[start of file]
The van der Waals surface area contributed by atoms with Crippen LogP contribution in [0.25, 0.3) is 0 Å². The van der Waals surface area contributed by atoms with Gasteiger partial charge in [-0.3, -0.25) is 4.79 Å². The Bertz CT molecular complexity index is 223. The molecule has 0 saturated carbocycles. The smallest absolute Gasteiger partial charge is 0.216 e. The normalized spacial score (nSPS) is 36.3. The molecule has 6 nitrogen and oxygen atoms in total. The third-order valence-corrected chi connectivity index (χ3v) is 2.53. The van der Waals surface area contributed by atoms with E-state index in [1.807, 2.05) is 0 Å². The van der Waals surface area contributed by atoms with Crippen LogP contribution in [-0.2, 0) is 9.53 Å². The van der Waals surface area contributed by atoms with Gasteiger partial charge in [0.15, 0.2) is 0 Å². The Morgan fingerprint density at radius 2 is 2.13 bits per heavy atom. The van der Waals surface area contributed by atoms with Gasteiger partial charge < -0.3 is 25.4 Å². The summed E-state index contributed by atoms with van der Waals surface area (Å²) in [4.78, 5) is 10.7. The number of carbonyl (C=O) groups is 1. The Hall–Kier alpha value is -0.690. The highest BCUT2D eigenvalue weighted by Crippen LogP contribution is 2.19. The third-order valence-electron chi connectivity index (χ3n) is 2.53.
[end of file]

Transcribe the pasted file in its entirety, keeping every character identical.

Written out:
The van der Waals surface area contributed by atoms with Crippen LogP contribution in [0.25, 0.3) is 0 Å². The van der Waals surface area contributed by atoms with Gasteiger partial charge in [-0.3, -0.25) is 4.79 Å². The Bertz CT molecular complexity index is 223. The molecule has 0 saturated carbocycles. The smallest absolute Gasteiger partial charge is 0.216 e. The normalized spacial score (nSPS) is 36.3. The molecule has 6 nitrogen and oxygen atoms in total. The third-order valence-corrected chi connectivity index (χ3v) is 2.53. The van der Waals surface area contributed by atoms with E-state index in [1.807, 2.05) is 0 Å². The van der Waals surface area contributed by atoms with Crippen LogP contribution in [-0.2, 0) is 9.53 Å². The van der Waals surface area contributed by atoms with Gasteiger partial charge in [0.15, 0.2) is 0 Å². The Morgan fingerprint density at radius 2 is 2.13 bits per heavy atom. The van der Waals surface area contributed by atoms with Gasteiger partial charge < -0.3 is 25.4 Å². The summed E-state index contributed by atoms with van der Waals surface area (Å²) in [4.78, 5) is 10.7. The number of carbonyl (C=O) groups is 1. The Hall–Kier alpha value is -0.690. The highest BCUT2D eigenvalue weighted by Crippen LogP contribution is 2.19. The third-order valence-electron chi connectivity index (χ3n) is 2.53.